You can send us any of those teeth if you don’t have the ivories or incisors. If you just have the one elk you can send 2-3 from that bull and the cost is the same and will help get a better age as those tooth types are generally more difficult to get a single age from but with multiple teeth can help.
 
I think your bull is in the 10.5-12.5 range which is damn old for a non park bull.
 
Notice the missing/cracked teeth. I don't see any of that at all from his bull
I think your right in the fact that those are more likely to happen to an old critter(lose a tooth or crack one) however the actual tooth wear is what I have been trained to key in on. You are right in that the environment plays into the tooth wear exhibited but I have found that variation to be a year or two at most. I’m fairly confident this bull was at least 10.5 years old.
 
I'm very upset right now that I didn't take any photos of my wife's bull from last year. No joke his teeth were as bad as the OP's. I was floored when I saw the age at 5.5.
 
I'm very upset right now that I didn't take any photos of my wife's bull from last year. No joke his teeth were as bad as the OP's. I was floored when I saw the age at 5.5.
Yeah I would have really liked to have seen that. You sure could be right. My brother shot a bull in a Wyoming high desert unit. Most wore down ivories I have ever seen. We didn’t send the tooth in back then but I remember joking about how when all there is to eat is rocks that’s what your teeth look like
 
Every time I see pictures like that, I think, "looks like a helluva tooth ache!"

The big bull I killed in Wyoming in '16 was aged by Matson's as 10.5. His ivories were almost flush with the gums. I have the euro hanging in my shop, will have to go inspect the molars.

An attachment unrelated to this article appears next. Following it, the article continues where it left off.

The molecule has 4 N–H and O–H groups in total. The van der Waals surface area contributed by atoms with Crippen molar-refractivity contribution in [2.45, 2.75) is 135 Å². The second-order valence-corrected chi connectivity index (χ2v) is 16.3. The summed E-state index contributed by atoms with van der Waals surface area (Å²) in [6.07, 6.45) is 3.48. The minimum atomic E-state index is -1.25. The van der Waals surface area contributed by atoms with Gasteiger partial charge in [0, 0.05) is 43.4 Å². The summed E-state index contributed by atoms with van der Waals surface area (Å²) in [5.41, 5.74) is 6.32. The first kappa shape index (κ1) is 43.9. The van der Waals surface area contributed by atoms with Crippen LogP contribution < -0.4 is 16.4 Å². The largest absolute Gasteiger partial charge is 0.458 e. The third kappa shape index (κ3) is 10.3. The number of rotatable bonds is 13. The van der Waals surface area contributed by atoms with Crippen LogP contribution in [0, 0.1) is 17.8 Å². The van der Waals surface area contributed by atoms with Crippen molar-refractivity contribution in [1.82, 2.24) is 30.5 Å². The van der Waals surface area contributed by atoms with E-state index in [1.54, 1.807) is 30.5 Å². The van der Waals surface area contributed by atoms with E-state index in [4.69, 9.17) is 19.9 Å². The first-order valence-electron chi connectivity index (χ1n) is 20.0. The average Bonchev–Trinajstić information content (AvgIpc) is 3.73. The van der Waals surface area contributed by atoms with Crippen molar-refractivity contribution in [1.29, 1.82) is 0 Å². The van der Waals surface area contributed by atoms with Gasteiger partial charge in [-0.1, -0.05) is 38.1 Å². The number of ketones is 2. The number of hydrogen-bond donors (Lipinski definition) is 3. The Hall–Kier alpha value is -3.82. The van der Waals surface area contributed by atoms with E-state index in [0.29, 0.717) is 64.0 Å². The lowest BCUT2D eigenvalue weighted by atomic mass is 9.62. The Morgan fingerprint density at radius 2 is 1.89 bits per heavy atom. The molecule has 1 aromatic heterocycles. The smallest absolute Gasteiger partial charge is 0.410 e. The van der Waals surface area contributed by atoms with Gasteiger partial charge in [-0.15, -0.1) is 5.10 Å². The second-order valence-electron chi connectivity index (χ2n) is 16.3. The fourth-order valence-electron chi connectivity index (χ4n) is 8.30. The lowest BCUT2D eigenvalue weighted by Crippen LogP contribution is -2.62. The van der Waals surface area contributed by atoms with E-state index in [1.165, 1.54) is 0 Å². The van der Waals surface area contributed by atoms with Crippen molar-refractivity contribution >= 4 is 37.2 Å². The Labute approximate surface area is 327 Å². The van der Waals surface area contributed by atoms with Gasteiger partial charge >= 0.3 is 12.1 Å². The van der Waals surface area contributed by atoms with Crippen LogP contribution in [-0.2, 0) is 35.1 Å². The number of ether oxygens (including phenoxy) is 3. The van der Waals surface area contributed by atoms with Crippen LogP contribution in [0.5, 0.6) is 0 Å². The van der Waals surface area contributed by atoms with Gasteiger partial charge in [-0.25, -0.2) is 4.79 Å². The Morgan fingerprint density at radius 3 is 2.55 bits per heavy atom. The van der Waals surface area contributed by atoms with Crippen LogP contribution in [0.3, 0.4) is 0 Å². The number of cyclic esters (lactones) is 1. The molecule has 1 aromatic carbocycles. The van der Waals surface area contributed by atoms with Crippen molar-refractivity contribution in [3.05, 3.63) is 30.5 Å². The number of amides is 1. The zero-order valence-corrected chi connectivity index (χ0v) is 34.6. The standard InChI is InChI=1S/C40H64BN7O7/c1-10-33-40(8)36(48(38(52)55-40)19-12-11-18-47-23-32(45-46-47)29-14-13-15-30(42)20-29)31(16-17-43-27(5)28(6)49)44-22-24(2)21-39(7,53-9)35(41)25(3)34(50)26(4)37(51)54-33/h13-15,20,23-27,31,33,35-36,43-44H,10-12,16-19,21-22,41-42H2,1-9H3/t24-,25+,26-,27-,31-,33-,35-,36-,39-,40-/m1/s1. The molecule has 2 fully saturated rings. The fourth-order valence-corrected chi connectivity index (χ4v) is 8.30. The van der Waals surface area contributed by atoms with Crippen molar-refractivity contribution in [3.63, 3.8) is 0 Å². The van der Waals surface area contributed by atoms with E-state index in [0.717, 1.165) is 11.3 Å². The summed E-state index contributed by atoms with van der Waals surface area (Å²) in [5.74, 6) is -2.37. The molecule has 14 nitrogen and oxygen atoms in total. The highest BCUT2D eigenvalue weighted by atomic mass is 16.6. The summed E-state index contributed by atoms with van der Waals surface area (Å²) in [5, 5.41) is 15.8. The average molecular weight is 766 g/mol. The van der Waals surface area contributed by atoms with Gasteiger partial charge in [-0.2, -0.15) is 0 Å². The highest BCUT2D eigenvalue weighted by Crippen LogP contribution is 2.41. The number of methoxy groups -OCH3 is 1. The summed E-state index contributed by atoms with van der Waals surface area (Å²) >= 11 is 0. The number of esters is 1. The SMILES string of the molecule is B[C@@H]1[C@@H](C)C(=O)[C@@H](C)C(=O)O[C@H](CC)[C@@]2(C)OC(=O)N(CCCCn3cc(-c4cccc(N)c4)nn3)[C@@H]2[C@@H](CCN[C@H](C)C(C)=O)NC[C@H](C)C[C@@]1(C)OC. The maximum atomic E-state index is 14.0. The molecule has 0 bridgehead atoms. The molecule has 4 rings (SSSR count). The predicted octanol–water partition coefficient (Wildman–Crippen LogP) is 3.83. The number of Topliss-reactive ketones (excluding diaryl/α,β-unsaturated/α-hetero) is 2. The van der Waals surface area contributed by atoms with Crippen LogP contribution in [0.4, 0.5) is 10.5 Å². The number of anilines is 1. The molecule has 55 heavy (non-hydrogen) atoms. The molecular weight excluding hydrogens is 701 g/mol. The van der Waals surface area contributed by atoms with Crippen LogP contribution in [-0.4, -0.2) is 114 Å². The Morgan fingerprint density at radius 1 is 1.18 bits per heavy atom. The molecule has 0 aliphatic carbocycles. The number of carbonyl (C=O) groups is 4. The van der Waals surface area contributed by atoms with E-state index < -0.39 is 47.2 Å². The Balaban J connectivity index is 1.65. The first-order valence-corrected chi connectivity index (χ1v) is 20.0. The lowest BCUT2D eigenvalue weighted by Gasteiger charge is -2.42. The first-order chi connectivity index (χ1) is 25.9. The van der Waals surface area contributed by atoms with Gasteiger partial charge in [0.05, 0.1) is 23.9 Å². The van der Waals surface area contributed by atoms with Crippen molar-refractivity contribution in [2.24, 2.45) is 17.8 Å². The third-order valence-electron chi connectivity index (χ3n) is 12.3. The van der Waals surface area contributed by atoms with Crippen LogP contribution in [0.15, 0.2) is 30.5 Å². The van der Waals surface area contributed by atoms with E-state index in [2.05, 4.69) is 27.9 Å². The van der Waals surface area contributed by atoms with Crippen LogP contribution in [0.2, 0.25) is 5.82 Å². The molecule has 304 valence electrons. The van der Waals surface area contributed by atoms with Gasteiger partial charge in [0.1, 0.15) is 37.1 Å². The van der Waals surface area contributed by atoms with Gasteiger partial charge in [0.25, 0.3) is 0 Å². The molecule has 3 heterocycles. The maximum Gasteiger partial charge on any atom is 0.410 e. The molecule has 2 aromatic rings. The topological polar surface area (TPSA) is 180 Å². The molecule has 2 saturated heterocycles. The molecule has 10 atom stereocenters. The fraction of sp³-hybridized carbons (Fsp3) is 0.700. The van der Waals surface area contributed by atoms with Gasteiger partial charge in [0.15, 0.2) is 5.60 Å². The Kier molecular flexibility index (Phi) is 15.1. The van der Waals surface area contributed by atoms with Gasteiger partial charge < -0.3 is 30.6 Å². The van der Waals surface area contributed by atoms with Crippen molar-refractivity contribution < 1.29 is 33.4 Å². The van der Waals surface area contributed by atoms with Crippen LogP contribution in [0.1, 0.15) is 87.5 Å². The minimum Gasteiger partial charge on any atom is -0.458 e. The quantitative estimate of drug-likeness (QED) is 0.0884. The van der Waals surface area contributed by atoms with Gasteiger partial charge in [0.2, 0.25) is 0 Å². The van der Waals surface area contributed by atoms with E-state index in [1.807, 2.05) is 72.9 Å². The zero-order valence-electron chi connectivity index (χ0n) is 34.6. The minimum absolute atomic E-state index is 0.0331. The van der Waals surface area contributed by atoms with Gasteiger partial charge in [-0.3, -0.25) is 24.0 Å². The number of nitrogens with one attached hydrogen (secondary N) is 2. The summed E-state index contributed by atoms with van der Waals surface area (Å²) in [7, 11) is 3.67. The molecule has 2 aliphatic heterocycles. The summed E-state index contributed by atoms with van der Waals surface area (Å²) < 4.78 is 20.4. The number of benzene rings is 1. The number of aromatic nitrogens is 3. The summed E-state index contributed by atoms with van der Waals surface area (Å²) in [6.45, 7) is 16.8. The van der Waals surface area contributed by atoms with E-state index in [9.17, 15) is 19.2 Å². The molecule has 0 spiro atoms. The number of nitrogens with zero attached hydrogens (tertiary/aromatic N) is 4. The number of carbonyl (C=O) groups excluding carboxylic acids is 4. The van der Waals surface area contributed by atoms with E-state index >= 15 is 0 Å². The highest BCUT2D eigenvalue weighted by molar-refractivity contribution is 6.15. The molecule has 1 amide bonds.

I'm not a dentist either though so what do I know :ROFLMAO: Maybe our local tooth man will help? @kansasdad
It is my professional opinion that your bull has not been wearing his recommended night guard!

It is amazing the beating that teeth take on a daily basis. Tougher diets and destructive habits (ice chewing, clench/grinding, bulimia, holding objects such as pipe stems, sewing needles, 16d box nails with their teeth) in humans will cause wear to the point that unsupported enamel will calve away like glaciers creating icebergs. Reflux in humans is quite acidic, which also contributes to erosional tooth loss. I don't know for sure, but imagine that ruminants cud is less acidic than human stomach secretions, and what wear we are seeing here is mostly due to physical stresses on the biting surfaces of the teeth.
 
You can send us any of those teeth if you don’t have the ivories or incisors. If you just have the one elk you can send 2-3 from that bull and the cost is the same and will help get a better age as those tooth types are generally more difficult to get a single age from but with multiple teeth can help.
Your matsons???